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This chapter is from the book

Adding Links to a Practical Example

Before we leave this lesson, it’s worth revisiting the hockey player sample page and incorporating links into it. In fact, I’m expanding the example to use multiple pages for different players. This provides a great way to show in practical terms how pages on the same site link together, along with how to inject useful links to other sites, including Google Maps.

Listing 3.4 contains the HTML code for the web page of another hockey player on my recreational hockey team, and in this case the player’s interests are linked to other relevant pages.

Listing 3.4 -Linking to Other Pages That Provide Additional Information

<?xml version="1.0" encoding="UTF-8"?>

<html xmlns="http://www.w3.org/1999/xhtml" xml:lang="en">
  <title>Music City Mafia - Donny Sowers</title>
  <script type="text/javascript" src="external.js"></script>

  <h1>21 - Donny Sowers</h1>
   <img src="dsowers.jpg" alt="Donny &quot;The Donger&quot; Sowers" /><br />
   Nickname: The Donger<br />
   Position: LW<br />
   Height: 5’9"<br />
   Weight: 175<br />
   Shoots: Rarely<br />
   Age: 42<br />
   Birthplace: God’s Country (Texas)
  <hr />
   Favorite NHL Player: <a
   Peter Forsberg</a><br />
   Favorite NHL Team: <a href="http://www.nashvillepredators.com/">Nashville
   Predators </a><br />
   Favorite Southern Fixin: <a href="http://www.jackdaniels.com/">Jack
   Daniels</a><br />
   Favorite Meat and Three: <a href="http://www.judgebeans.com/">Judge Beans 
   Bar-B-Q & Steakhouse</a> (<a
   <br />
   Favorite Country Star: None<br />
   Favorite Mafia Moment: "Any time <a href="mcmplayer_dfirlus.html">Duke</a>
   scores a game-winning goal but we still somehow lose the game."

Most of the interesting link code takes place in the latter part of the document. Before attempting to decipher the code, take a look at the end result in Figure 3.6.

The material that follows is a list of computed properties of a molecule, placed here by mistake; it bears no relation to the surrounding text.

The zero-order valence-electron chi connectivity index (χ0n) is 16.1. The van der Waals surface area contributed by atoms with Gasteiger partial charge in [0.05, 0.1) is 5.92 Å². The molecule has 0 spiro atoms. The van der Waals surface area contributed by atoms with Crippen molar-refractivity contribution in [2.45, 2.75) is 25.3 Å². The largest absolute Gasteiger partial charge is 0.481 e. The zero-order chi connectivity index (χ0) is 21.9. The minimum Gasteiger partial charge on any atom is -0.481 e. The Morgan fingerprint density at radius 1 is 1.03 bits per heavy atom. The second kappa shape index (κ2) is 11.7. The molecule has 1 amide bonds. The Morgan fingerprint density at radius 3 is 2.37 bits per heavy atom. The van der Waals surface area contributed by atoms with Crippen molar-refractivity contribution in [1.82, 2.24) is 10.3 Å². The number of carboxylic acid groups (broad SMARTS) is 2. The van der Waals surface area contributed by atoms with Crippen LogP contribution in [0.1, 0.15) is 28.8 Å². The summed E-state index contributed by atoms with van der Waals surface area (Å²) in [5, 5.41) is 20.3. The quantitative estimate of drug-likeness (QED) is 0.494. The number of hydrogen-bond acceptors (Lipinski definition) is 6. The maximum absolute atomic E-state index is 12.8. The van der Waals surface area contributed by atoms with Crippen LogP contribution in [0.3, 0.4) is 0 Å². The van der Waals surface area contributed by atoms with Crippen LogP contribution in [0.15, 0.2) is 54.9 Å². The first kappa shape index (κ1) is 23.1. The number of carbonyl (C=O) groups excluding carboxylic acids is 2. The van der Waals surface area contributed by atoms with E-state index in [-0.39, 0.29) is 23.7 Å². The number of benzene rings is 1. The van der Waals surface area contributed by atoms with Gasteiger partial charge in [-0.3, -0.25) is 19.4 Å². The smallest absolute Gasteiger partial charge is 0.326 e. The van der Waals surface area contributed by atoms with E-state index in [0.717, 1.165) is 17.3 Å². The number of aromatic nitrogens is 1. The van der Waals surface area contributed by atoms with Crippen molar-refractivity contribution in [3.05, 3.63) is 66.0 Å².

Figure 3.6

Figure 3.6 Several links are used to provide additional information about the hockey player’s interests.

The page doesn’t look a whole lot different than the hockey player page you saw in the preceding hour, except in this page there are highlighted links to many of the player’s interests. Clicking any of these links takes you to another page. However, the links aren’t all created equal. If you take a closer look at the code in Listing 3.4, you’ll notice that the last link to the word "Duke" is a link to another player page on the same web site. Contrast this with the link to the word "map," which is an external link (pop-up window) to a Google map. In this case the "map" link provides a map to the player’s favorite restaurant, Judge Beans Bar-B-Q & Steakhouse. All the remaining links are normal links to other web sites. Figure 3.7 shows the page that opens if you follow the link to "Duke" on the page.

Figure 3.7

Figure 3.7 Linking player pages to each other is done by simply specifying the name of the page by itself in the anchor tag.

The page in the figure is referenced in the HTML code by an anchor tag (<a>) that specifies only the name of the HTML file (mcmplayer_dfirlus.html) in the href attribute. If you recall from earlier in the hour, when you specify only the name or partial path of a web page (relative address), it is assumed to be on the same computer as the page from which it is being linked.

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